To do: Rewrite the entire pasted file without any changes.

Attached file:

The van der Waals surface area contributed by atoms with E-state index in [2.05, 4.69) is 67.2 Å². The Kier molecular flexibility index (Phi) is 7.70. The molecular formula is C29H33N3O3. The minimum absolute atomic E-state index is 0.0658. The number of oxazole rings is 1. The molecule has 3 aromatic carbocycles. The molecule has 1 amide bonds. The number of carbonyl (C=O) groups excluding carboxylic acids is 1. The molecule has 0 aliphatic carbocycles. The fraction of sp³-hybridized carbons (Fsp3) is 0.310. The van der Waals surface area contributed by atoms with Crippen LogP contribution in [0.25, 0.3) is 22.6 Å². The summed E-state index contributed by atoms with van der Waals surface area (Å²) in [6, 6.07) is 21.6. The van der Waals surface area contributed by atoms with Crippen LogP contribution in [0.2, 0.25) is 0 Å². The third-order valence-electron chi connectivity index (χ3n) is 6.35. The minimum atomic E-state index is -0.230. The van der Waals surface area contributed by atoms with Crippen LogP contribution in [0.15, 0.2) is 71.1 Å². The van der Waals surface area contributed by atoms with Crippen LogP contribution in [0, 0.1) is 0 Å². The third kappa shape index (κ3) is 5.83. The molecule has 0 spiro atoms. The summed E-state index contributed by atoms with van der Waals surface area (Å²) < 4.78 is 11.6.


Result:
The van der Waals surface area contributed by atoms with E-state index in [2.05, 4.69) is 67.2 Å². The Kier molecular flexibility index (Phi) is 7.70. The molecular formula is C29H33N3O3. The minimum absolute atomic E-state index is 0.0658. The number of oxazole rings is 1. The molecule has 3 aromatic carbocycles. The molecule has 1 amide bonds. The number of carbonyl (C=O) groups excluding carboxylic acids is 1. The molecule has 0 aliphatic carbocycles. The fraction of sp³-hybridized carbons (Fsp3) is 0.310. The van der Waals surface area contributed by atoms with Crippen LogP contribution in [0.25, 0.3) is 22.6 Å². The summed E-state index contributed by atoms with van der Waals surface area (Å²) in [6, 6.07) is 21.6. The van der Waals surface area contributed by atoms with Crippen LogP contribution in [0.2, 0.25) is 0 Å². The third-order valence-electron chi connectivity index (χ3n) is 6.35. The minimum atomic E-state index is -0.230. The van der Waals surface area contributed by atoms with Crippen LogP contribution in [0.15, 0.2) is 71.1 Å². The van der Waals surface area contributed by atoms with Crippen LogP contribution in [0, 0.1) is 0 Å². The third kappa shape index (κ3) is 5.83. The molecule has 0 spiro atoms. The summed E-state index contributed by atoms with van der Waals surface area (Å²) < 4.78 is 11.6.